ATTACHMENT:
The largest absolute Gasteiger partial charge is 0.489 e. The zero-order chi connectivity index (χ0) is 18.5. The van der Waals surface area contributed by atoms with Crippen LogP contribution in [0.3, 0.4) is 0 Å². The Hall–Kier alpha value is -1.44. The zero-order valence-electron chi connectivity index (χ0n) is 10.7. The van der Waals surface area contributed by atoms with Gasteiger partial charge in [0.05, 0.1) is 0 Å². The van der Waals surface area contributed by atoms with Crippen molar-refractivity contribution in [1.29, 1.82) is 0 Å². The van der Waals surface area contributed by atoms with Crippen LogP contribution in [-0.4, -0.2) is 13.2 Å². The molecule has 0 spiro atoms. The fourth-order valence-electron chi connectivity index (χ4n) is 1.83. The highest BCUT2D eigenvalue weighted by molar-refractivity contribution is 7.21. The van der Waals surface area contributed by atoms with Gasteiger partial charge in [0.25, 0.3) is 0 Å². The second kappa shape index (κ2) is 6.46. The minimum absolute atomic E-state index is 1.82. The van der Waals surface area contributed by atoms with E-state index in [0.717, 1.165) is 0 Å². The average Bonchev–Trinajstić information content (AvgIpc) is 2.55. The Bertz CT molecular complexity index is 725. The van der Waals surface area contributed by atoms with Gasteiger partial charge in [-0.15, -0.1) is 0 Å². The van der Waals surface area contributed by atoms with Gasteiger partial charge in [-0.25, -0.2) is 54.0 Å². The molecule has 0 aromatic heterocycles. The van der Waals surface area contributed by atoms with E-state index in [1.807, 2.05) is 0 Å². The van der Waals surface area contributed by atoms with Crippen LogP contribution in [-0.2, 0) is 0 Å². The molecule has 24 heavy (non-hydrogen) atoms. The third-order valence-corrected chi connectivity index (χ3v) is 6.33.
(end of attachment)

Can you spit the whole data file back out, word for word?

The largest absolute Gasteiger partial charge is 0.489 e. The zero-order chi connectivity index (χ0) is 18.5. The van der Waals surface area contributed by atoms with Crippen LogP contribution in [0.3, 0.4) is 0 Å². The Hall–Kier alpha value is -1.44. The zero-order valence-electron chi connectivity index (χ0n) is 10.7. The van der Waals surface area contributed by atoms with Gasteiger partial charge in [0.05, 0.1) is 0 Å². The van der Waals surface area contributed by atoms with Crippen molar-refractivity contribution in [1.29, 1.82) is 0 Å². The van der Waals surface area contributed by atoms with Crippen LogP contribution in [-0.4, -0.2) is 13.2 Å². The molecule has 0 spiro atoms. The fourth-order valence-electron chi connectivity index (χ4n) is 1.83. The highest BCUT2D eigenvalue weighted by molar-refractivity contribution is 7.21. The van der Waals surface area contributed by atoms with Gasteiger partial charge in [0.25, 0.3) is 0 Å². The second kappa shape index (κ2) is 6.46. The minimum absolute atomic E-state index is 1.82. The van der Waals surface area contributed by atoms with E-state index in [0.717, 1.165) is 0 Å². The average Bonchev–Trinajstić information content (AvgIpc) is 2.55. The Bertz CT molecular complexity index is 725. The van der Waals surface area contributed by atoms with Gasteiger partial charge in [-0.15, -0.1) is 0 Å². The van der Waals surface area contributed by atoms with Gasteiger partial charge in [-0.25, -0.2) is 54.0 Å². The molecule has 0 aromatic heterocycles. The van der Waals surface area contributed by atoms with E-state index in [1.807, 2.05) is 0 Å². The van der Waals surface area contributed by atoms with Crippen LogP contribution in [-0.2, 0) is 0 Å². The molecule has 24 heavy (non-hydrogen) atoms. The third-order valence-corrected chi connectivity index (χ3v) is 6.33.